- The Washington Times - Friday, February 24, 2012

The Islamic regime in Tehran is believed to have given the go-ahead this week for the execution of Pastor Yousef Nadarkhani for the crime of apostasy against an Islamic religion he never held. The international attention his case has attracted may be the only thing keeping him alive.

Mr. Nadarkhani, a Christian cleric, was arrested in his home city of Rasht in October 2009 after questioning the policy of mandatory Islamic religious instruction for Iranian children. After interrogation, which included torture, he was charged with apostasy and evangelizing Muslims. In September 2010, he was convicted and sentenced to death. His wife, on trial for lesser charges, was given life in prison.

In June, after an international outcry erupted over the conviction, Iran’s supreme court issued a stay of execution and instructed the lower court to review whether Mr. Nadarkhani had been a practicing Muslim as an adult, since if he had not accepted the religion he could not be an apostate. Prosecutors contended this point was irrelevant because the apostasy law applies to those with “Muslim ancestry.” Last autumn, Mr. Nadarkhani was given an opportunity to recant his Christian faith and save his life. When asked to do so he replied, “Repent means to return. What should I return to?” When told he must return “to the religion of [his] ancestors, Islam,” Mr. Nadarkhani said, “I cannot.”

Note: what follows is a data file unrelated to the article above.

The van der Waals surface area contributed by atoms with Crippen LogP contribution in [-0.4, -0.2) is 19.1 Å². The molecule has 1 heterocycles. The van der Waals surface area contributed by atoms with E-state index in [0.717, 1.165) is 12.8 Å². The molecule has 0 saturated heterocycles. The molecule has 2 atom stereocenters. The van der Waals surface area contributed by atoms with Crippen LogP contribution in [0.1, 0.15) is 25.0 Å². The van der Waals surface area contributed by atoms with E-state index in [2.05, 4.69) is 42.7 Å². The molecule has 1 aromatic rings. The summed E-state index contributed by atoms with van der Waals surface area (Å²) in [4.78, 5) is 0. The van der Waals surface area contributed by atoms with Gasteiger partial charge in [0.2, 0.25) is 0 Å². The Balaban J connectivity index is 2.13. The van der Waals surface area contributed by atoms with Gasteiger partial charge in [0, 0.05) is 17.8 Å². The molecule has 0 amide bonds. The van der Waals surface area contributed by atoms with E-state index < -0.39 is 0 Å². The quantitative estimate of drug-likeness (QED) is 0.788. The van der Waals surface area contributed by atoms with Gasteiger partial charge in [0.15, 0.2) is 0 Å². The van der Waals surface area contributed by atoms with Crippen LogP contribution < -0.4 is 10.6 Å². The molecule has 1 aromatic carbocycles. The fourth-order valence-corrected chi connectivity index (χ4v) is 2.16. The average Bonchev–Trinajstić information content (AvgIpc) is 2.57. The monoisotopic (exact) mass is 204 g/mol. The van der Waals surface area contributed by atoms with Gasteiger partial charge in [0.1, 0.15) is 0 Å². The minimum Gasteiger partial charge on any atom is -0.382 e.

On Thursday, the State Department condemned “in the strongest possible terms” reports that Mr. Nadarkhani’s death sentence was reaffirmed. “The trial and sentencing process for Pastor Nadarkhani demonstrates the Iranian government’s total disregard for religious freedom, and further demonstrates Iran’s continuing violation of the universal rights of its citizens,” it said.

This drama is part of a series of Iranian human-rights violations capturing the world spotlight. Last week, it was learned that the case of web developer Saeed Malekpour was transferred to the Circuit Court for Execution of Sentences and his hanging could take place at any time. The Canadian resident was convicted of “spreading corruption” after a program he wrote was allegedly used by a third party to upload pornography. Blogger Vahid Asghari is facing the same fate. In January, the regime cracked down on independent journalists, arresting at least six, all of whom have been activists for greater freedom of thought and association, political reform or for women’s rights.

Publicizing these cases may have an impact on the mullahs. Tehran periodically attempts to shed its status as a pariah state, and such outright oppression makes that difficult. In one of his letters from prison, Mr. Nadakhani told his supporters, “Retain your souls with patience. For there is no man that doeth anything in secret.” Iran’s prisoners of conscience only have a fighting chance for life so long as the whole world is watching.

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